How to avoid getting pushed by the sloppy Joes…
Many cottage rentals owners hate confrontations and dislike the necessity of bickering. It makes the whole negotiation process in renting out your cottage for the week, completely unfavourable. You will often hear of bad landlords and cottage rentals owners…there are many websites on the internet to display who they are. You will often see remarks posted on sites like kijiji.ca/com. But rarely do you see or hear about the “bad guest”. You know exactly who I’m talking about. I’m referring to those people who take advantage of everything and use your cottage rental like a dumping ground. Realistically, you can plan and take a lot of precautions, and I am going to make some really good suggestions in this article. But in the end, even the best laid plans are not perfect. In those instances, remember one thing: DAMAGE DEPOSITS!
- ALWAYS, ALWAYS, ALWAYS, have a rental user agreement. It should have your terms and conditions not just for the dwelling, but also for the property. Cottage rental guests MUST respect those rules or they will lose out. It should be signed at the time of booking, preferably in person, and essentially by the person who is going to take responsibility for the week.
- STAY AWAY, FAR AWAY From the party folk. This does not imply age groups. More specifically we are referring to stags, bachelor parties, and grads, large groups of party types that are looking to get wasted and trash a place. Ask the questions during the rental booking process and be direct about this. I would even recommend putting in your agreement IN WRITING.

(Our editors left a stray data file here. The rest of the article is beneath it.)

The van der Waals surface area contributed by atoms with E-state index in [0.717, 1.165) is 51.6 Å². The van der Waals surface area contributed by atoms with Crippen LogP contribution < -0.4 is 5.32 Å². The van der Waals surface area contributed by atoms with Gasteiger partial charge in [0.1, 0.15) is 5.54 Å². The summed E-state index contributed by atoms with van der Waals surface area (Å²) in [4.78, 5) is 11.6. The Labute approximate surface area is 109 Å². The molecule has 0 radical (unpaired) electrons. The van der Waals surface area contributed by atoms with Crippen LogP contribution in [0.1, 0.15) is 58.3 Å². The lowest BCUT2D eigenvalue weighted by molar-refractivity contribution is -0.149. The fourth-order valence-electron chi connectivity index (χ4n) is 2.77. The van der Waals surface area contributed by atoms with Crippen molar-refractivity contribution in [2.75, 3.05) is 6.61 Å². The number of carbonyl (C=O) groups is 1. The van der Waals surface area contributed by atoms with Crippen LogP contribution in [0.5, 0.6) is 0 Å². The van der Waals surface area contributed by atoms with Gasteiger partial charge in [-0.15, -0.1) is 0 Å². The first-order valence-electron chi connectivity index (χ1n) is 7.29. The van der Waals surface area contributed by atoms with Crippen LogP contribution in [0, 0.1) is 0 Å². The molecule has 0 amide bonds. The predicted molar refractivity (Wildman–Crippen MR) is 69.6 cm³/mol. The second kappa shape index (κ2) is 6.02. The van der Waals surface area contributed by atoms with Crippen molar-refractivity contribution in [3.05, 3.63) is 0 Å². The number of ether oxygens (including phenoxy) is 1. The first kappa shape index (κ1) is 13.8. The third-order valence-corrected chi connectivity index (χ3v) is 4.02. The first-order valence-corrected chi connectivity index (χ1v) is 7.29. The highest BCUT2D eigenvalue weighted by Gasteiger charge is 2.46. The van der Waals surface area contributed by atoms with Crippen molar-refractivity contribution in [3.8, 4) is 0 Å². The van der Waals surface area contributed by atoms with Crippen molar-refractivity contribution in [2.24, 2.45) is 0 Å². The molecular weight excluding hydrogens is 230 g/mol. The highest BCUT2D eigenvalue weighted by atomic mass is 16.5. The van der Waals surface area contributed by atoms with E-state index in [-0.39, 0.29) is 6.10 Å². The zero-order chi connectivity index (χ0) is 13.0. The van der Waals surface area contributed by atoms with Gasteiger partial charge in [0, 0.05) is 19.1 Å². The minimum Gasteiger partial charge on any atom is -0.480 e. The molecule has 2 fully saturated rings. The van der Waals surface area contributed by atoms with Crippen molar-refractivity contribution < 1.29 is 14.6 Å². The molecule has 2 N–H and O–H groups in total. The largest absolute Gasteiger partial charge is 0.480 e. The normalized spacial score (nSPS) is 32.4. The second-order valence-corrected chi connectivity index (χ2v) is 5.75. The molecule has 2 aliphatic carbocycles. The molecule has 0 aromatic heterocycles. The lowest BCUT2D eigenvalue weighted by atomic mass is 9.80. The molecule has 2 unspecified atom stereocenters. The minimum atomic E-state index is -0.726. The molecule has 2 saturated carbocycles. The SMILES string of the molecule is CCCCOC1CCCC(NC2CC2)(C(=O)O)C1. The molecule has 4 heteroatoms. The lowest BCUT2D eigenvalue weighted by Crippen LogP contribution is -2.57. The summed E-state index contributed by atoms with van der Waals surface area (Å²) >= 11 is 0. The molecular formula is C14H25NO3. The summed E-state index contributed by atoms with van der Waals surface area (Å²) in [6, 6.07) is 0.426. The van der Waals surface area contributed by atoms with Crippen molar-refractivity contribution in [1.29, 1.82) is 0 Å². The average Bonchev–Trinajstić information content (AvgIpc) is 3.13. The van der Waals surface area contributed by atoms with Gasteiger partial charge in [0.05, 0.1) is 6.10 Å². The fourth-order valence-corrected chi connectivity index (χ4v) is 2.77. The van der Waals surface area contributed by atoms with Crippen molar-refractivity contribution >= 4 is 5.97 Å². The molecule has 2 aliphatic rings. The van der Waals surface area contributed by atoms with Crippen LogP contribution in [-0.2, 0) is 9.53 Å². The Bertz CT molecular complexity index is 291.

- Charge a damage deposit. This should be a minimum of $500.00 to $1000.00. If you feel it is necessary, charge more depending upon what you offer, i.e. hot tub, or pool table. Some damages far exceed the amount of the damage deposit.
- To clean or not to clean. I expect the rental guests to do some basic cleaning upon their departure. For example, remove their trash and take it with them, clean off the counters and stove top, wipe up spills in the fridge, dishes washed and put away, sweep and a quick mop. It shouldn’t take more than 30-45 minutes. It’s up to a cottage owner how they wish to approach this. I usually write it into my agreement and charge an hourly rate if it’s not done. In a couple of instances the cottage was so bad, garbage everywhere because they left it out overnight, their food boiled over on the stove top and they never cleaned and the stove was filthy, the inside of the fridge looked like a food bomb went off inside, popcorn and chips were all over the living room, every piece of furniture had been moved around, there was garbage being hidden and stashed in various cupboards and closets in the dwelling. I cashed the damage deposit and kept the funds to pay for the time it took to do all the cleaning.
- Establish arrival and departure dates and times in writing, in advance. I had one guy pressure me to get in day early, not allowing me enough time to do a proper inspection of the previous guests who had left earlier than planned due to work obligations. This created a problem because the oven and the BBQ were not functioning properly. The complaints that poured out were limitless. I kicked myself afterwards for not having the conviction to insist that he wait until the proper arrival date and time.
- Provide the cleaning products, garbage and recycling bags. I always do. I provide Eco-friendly products, and ask my rental guests to bring their own paper towels. This takes away any excuses people have. Plus I have stuff in place to use myself, as I always clean anyways, no matter what the guests have or have not done. There are just some extra measures I take as I prefer a fresh and clean smelling cottage.